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Tohoku J Exp Med. 2013 Apr;229(4):271-7.

Hemodialysis leads to better survival in patients with diabetes or high comorbidity, compared to peritoneal dialysis.

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Department of Internal Medicine, Gachon University of Medicine and Science, Incheon, Republic of Korea.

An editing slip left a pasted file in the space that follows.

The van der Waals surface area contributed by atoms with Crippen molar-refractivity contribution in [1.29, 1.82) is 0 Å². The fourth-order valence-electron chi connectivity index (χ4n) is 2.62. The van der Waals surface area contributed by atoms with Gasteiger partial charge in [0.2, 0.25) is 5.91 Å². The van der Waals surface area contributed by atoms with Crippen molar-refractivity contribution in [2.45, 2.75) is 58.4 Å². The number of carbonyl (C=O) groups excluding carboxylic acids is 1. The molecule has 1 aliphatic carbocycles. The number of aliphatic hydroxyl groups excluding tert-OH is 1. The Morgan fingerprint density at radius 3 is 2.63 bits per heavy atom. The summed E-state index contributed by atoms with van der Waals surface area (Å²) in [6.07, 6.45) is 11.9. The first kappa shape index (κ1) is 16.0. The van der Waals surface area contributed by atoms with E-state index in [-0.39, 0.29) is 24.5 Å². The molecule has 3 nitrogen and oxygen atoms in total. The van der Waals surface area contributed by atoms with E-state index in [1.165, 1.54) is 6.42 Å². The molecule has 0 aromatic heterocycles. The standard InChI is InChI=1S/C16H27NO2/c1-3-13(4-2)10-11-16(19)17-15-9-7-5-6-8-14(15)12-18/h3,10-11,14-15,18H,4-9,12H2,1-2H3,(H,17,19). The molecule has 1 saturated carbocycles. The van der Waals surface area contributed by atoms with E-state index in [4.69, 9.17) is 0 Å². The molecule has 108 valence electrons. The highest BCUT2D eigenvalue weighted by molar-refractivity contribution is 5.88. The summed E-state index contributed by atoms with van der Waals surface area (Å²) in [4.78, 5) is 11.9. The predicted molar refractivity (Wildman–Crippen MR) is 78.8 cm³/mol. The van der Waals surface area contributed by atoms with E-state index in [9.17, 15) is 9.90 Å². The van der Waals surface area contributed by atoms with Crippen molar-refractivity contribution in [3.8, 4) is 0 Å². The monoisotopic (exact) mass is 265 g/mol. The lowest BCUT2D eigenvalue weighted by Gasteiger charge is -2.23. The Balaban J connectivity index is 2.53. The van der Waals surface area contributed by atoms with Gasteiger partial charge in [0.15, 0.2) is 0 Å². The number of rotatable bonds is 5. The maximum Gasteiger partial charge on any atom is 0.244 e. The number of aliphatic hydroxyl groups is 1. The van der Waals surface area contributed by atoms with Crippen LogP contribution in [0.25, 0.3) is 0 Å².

Peritoneal dialysis (PD) has some advantages, such as hemodynamic stability and volume regulation, compared with hemodialysis (HD). However, the influence of the dialysis modality on survival is still controversial. This study assessed the mortality of incident patients undergoing HD versus PD using a propensity score approach. This study enrolled 873 subjects who began dialysis therapy at Gachon University Gil Hospital in Korea between January 2000 and June 2009. A propensity score comprising demographic, clinical, and laboratory variables was used to select a 1:1 matched cohort. The overall 1-, 2-, 3-, and 5-year survival rates for the HD patients (n = 212) were 95.1, 89.6, 82.5, and 65.3%, respectively, whereas the equivalent survival rates for the PD patients (n = 212) were 93.6, 83.1, 73.9, and 48.4%, respectively (P = 0.002 by log rank test). In patients without diabetes or patients with a low modified Charlson comorbidity index (MCCI), including hypertension, cardiovascular disease, liver disease, etc., there was no difference in mortality between PD and HD. However, PD was associated with a higher mortality for diabetic patients (HR, 2.86; 95% CI, 1.73-4.74) and for patients with a high MCCI (HR, 2.54; 95% CI 1.57-4.10). These data suggest that survival for PD may be comparable with that for HD in incident dialysis patients without diabetes or high MCCI and that HD could be more beneficial in patients with diabetes or high MCCI in this propensity score-matched cohort.

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